The bread was tasty and we were happy for a while, until we walked out, turned a corner and saw Swedes tucking into these little trays of bacon, eggs and pancakes at another cafe we somehow missed earlier on, urgh.



Got back not too long ago from a run with JF. Sleepy. Not much mood to write. Some photos I took while walking around bohemian Sofo. The young, creative and arty live and work there. Think hip, fun, laidback. Good night.

Edit>> If you're wondering about the name, it's not a copycat of the Sohos in New York and London. SOFO actually means SOuth of FOlkungagatan, which is the area where it's found. Wanted to explain. Just in case.



Gamla Stan, or the old quarter dating back to the 13th century, was what originally made up the whole of Stockholm. Now it's little more than a district, but is apparently one of the must-sees of the city. You can't really tell from the photos, but our Gamla Stan outing was met with strong winds and pelting rain, so it wasn't exactly fun, and we didn't spend much time there either.



Forgot to upload these together with the previous post last night. This is the restaurant where I had my late lunch at the museum. I had been walking around the Haga Parken all morning, a park which to my amazement (and horror), turned out to be as huge as a nature reserve, so I was starving by the time I reached the museum. Sadly the pasta was rather average and not as yummy as I thought. The restaurant interior was really cool though.


More from the Moderna Museet

Don't you just love the psychedelic cows on the walls? They remind me of a friend who likes cows (yes I've interesting friends) and makes me wanna laugh.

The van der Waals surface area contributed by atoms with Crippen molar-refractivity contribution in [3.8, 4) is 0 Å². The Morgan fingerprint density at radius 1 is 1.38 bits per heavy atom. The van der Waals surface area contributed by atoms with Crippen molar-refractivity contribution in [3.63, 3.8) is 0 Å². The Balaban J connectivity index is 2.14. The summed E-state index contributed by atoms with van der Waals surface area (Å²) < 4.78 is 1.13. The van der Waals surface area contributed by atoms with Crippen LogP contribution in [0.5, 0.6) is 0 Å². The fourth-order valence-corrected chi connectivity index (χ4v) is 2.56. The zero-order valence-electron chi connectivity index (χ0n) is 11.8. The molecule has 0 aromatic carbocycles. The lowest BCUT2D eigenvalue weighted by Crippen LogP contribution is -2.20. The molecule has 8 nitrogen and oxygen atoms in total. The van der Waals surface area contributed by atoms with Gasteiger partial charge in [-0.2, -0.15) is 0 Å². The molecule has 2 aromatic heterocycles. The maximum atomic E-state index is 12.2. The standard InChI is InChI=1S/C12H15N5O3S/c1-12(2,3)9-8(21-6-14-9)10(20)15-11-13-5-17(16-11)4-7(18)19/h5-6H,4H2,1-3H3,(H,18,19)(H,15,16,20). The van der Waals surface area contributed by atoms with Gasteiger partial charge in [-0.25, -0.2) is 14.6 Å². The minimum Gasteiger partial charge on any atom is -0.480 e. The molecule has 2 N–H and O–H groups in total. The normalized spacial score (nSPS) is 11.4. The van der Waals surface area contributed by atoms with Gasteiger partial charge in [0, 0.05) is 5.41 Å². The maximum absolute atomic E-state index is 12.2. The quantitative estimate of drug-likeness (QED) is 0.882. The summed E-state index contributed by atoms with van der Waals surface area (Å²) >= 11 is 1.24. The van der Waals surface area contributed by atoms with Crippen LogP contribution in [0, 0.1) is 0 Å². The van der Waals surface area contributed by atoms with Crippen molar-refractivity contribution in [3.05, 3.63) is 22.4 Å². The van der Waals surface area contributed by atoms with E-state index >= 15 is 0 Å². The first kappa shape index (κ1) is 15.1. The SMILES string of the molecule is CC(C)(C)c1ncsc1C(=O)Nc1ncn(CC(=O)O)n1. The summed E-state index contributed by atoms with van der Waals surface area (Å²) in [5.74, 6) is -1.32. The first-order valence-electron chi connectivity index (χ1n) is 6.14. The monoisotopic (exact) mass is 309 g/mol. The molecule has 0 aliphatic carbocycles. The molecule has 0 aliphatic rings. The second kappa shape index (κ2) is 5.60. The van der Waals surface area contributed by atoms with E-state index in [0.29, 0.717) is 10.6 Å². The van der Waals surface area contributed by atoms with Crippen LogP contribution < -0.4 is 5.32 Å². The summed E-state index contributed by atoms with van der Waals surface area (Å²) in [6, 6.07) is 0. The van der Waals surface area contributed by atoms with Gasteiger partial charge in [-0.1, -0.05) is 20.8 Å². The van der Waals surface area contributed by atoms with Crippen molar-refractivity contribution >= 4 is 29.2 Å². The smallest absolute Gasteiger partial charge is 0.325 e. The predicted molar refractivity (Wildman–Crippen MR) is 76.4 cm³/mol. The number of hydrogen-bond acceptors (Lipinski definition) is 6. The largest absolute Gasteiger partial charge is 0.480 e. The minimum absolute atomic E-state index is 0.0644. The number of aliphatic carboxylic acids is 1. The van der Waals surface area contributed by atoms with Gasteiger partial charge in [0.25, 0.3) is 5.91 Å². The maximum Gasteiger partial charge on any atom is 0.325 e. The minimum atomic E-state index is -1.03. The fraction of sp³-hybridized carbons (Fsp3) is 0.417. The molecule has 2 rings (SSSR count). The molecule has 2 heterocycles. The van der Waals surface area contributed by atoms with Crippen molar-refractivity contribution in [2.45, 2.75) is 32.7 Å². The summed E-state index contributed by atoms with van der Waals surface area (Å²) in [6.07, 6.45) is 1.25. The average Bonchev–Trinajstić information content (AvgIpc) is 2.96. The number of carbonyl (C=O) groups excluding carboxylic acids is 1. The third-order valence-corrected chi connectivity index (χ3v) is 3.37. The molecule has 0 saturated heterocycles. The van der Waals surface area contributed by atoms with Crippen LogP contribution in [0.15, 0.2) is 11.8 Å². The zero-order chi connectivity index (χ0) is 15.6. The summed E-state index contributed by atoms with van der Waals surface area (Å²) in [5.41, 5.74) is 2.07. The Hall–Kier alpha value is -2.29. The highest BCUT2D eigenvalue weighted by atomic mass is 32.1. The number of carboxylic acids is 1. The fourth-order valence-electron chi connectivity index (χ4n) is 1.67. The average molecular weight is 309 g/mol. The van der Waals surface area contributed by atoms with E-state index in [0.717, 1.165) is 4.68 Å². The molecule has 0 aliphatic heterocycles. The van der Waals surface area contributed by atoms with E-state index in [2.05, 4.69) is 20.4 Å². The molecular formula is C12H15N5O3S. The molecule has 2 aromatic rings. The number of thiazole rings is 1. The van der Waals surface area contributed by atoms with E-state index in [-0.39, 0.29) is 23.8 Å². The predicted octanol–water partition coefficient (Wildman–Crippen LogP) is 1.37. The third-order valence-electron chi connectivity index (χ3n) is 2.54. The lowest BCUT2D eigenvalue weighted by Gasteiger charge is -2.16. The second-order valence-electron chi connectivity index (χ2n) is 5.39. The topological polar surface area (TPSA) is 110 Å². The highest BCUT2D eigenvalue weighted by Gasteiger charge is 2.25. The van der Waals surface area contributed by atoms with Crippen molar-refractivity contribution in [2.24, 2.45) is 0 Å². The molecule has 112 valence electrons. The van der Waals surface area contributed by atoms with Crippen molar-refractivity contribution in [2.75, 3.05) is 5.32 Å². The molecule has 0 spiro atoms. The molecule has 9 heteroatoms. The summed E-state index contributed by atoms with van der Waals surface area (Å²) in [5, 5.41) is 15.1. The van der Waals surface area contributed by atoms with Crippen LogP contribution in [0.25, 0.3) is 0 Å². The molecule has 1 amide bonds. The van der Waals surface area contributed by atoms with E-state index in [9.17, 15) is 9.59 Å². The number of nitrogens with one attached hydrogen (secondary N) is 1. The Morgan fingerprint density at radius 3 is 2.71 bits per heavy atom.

Also loved the cat bowl from the museum shop by Reiko Kaneko, but it cost a whooping 450kr (S$90)! I consoled myself by taking a photo of it instead. Ah to have money to burn.



Just a little disclaimer, I don't know much about art. My knowledge of it is probably only a little bit better than what I know of dance (and I know nuts about dance). But I did enjoy the Moderna Museet or Museum of Modern Art in Stockholm.

They were having a special roaming exhibition of Ed Ruscha, an American painter, photographer, filmmaker and the list continues. I didn't know who he was, I just liked his works. Somehow they reminded me more of a graphic ad, or maybe a photo more than what we usually know of snobbish high brow art. I liked the colours, the lines, the funny messages he would print across landscape paintings, I actually laughed out loud at quite a few of them.

I caught part of his video interview, and he was talking about how he tends to see our world as made up of big and little boxes, think buildings, trucks, tables, TVs, you get the picture. And I found that interesting too.

It was only much later after some googling that I found out this guy's supposed to be way up there in the league of Andy Warhol. Not as well-know perhaps, but I must say I like him much better.



When it comes to trains I can be a worse otaku (see "geek") than HC. I love the hustle and bustle, and the feeling that hopping on one can bring you to all kinds of interesting places. In fact, the more complicated the train system, the better I like it. Here are some pictures of Stockholm's efficient subway system, Tunnelbana or T-bana.